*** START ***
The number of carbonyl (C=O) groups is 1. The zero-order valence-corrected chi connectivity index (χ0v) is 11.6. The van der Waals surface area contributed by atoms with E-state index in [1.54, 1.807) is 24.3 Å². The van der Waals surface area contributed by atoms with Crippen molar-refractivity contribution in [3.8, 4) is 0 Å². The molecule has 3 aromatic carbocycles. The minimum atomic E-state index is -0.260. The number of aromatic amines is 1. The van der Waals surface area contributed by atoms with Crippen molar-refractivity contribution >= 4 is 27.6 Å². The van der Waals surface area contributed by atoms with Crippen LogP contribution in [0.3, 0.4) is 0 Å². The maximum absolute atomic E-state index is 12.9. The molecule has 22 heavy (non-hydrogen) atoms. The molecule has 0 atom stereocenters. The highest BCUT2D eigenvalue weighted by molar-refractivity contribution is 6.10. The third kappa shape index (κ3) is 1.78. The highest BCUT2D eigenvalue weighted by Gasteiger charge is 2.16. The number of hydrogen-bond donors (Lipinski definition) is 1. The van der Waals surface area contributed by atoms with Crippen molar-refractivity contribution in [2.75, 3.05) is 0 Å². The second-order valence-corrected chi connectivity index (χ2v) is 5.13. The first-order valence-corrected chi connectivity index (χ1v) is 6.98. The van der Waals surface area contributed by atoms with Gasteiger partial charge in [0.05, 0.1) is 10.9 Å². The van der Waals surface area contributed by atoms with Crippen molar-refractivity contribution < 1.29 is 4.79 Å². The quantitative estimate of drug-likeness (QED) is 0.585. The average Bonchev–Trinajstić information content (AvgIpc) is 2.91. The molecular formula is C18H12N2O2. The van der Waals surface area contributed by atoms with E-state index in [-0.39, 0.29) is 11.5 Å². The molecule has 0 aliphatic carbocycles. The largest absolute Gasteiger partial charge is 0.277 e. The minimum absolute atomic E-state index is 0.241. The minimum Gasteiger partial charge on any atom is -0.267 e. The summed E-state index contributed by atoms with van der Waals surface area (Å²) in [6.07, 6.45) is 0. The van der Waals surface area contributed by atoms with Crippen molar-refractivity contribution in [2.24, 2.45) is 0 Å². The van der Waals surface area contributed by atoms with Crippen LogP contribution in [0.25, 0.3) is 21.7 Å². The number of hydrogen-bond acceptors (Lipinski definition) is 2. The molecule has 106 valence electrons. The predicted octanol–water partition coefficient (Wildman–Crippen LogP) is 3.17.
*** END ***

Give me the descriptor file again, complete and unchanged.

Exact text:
The number of carbonyl (C=O) groups is 1. The zero-order valence-corrected chi connectivity index (χ0v) is 11.6. The van der Waals surface area contributed by atoms with E-state index in [1.54, 1.807) is 24.3 Å². The van der Waals surface area contributed by atoms with Crippen molar-refractivity contribution in [3.8, 4) is 0 Å². The molecule has 3 aromatic carbocycles. The minimum atomic E-state index is -0.260. The number of aromatic amines is 1. The van der Waals surface area contributed by atoms with Crippen molar-refractivity contribution >= 4 is 27.6 Å². The van der Waals surface area contributed by atoms with Crippen LogP contribution in [0.3, 0.4) is 0 Å². The maximum absolute atomic E-state index is 12.9. The molecule has 22 heavy (non-hydrogen) atoms. The molecule has 0 atom stereocenters. The highest BCUT2D eigenvalue weighted by molar-refractivity contribution is 6.10. The third kappa shape index (κ3) is 1.78. The highest BCUT2D eigenvalue weighted by Gasteiger charge is 2.16. The number of hydrogen-bond donors (Lipinski definition) is 1. The van der Waals surface area contributed by atoms with Crippen molar-refractivity contribution in [2.75, 3.05) is 0 Å². The second-order valence-corrected chi connectivity index (χ2v) is 5.13. The first-order valence-corrected chi connectivity index (χ1v) is 6.98. The van der Waals surface area contributed by atoms with Gasteiger partial charge in [0.05, 0.1) is 10.9 Å². The van der Waals surface area contributed by atoms with Crippen molar-refractivity contribution < 1.29 is 4.79 Å². The quantitative estimate of drug-likeness (QED) is 0.585. The average Bonchev–Trinajstić information content (AvgIpc) is 2.91. The molecular formula is C18H12N2O2. The van der Waals surface area contributed by atoms with E-state index in [-0.39, 0.29) is 11.5 Å². The molecule has 0 aliphatic carbocycles. The largest absolute Gasteiger partial charge is 0.277 e. The minimum absolute atomic E-state index is 0.241. The minimum Gasteiger partial charge on any atom is -0.267 e. The summed E-state index contributed by atoms with van der Waals surface area (Å²) in [6.07, 6.45) is 0. The van der Waals surface area contributed by atoms with Crippen molar-refractivity contribution in [2.24, 2.45) is 0 Å². The van der Waals surface area contributed by atoms with Crippen LogP contribution in [0.25, 0.3) is 21.7 Å². The number of hydrogen-bond acceptors (Lipinski definition) is 2. The molecule has 106 valence electrons. The predicted octanol–water partition coefficient (Wildman–Crippen LogP) is 3.17.